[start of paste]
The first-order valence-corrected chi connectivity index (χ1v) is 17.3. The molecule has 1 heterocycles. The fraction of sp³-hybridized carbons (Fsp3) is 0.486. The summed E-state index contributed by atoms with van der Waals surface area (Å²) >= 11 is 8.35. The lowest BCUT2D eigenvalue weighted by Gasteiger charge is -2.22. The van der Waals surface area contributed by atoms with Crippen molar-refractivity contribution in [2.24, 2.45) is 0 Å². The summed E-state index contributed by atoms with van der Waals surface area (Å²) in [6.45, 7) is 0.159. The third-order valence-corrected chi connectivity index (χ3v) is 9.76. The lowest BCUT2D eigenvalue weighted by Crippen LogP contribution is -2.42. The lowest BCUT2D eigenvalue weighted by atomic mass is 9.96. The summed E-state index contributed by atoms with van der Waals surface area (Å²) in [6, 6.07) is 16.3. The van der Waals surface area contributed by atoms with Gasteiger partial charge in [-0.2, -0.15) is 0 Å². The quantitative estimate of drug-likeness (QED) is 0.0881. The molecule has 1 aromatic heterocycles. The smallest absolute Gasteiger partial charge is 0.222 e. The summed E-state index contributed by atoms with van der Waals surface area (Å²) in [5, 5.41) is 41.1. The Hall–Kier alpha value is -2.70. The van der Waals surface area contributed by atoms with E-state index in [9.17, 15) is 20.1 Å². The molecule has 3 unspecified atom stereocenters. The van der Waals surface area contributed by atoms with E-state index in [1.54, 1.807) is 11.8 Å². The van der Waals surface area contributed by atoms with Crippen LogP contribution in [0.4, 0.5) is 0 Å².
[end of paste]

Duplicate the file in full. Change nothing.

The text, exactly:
The first-order valence-corrected chi connectivity index (χ1v) is 17.3. The molecule has 1 heterocycles. The fraction of sp³-hybridized carbons (Fsp3) is 0.486. The summed E-state index contributed by atoms with van der Waals surface area (Å²) >= 11 is 8.35. The lowest BCUT2D eigenvalue weighted by Gasteiger charge is -2.22. The van der Waals surface area contributed by atoms with Crippen molar-refractivity contribution in [2.24, 2.45) is 0 Å². The summed E-state index contributed by atoms with van der Waals surface area (Å²) in [6.45, 7) is 0.159. The third-order valence-corrected chi connectivity index (χ3v) is 9.76. The lowest BCUT2D eigenvalue weighted by Crippen LogP contribution is -2.42. The lowest BCUT2D eigenvalue weighted by atomic mass is 9.96. The summed E-state index contributed by atoms with van der Waals surface area (Å²) in [6, 6.07) is 16.3. The van der Waals surface area contributed by atoms with Gasteiger partial charge in [-0.2, -0.15) is 0 Å². The quantitative estimate of drug-likeness (QED) is 0.0881. The molecule has 1 aromatic heterocycles. The smallest absolute Gasteiger partial charge is 0.222 e. The summed E-state index contributed by atoms with van der Waals surface area (Å²) in [5, 5.41) is 41.1. The Hall–Kier alpha value is -2.70. The van der Waals surface area contributed by atoms with E-state index in [9.17, 15) is 20.1 Å². The molecule has 3 unspecified atom stereocenters. The van der Waals surface area contributed by atoms with E-state index in [1.54, 1.807) is 11.8 Å². The van der Waals surface area contributed by atoms with Crippen LogP contribution in [0.4, 0.5) is 0 Å².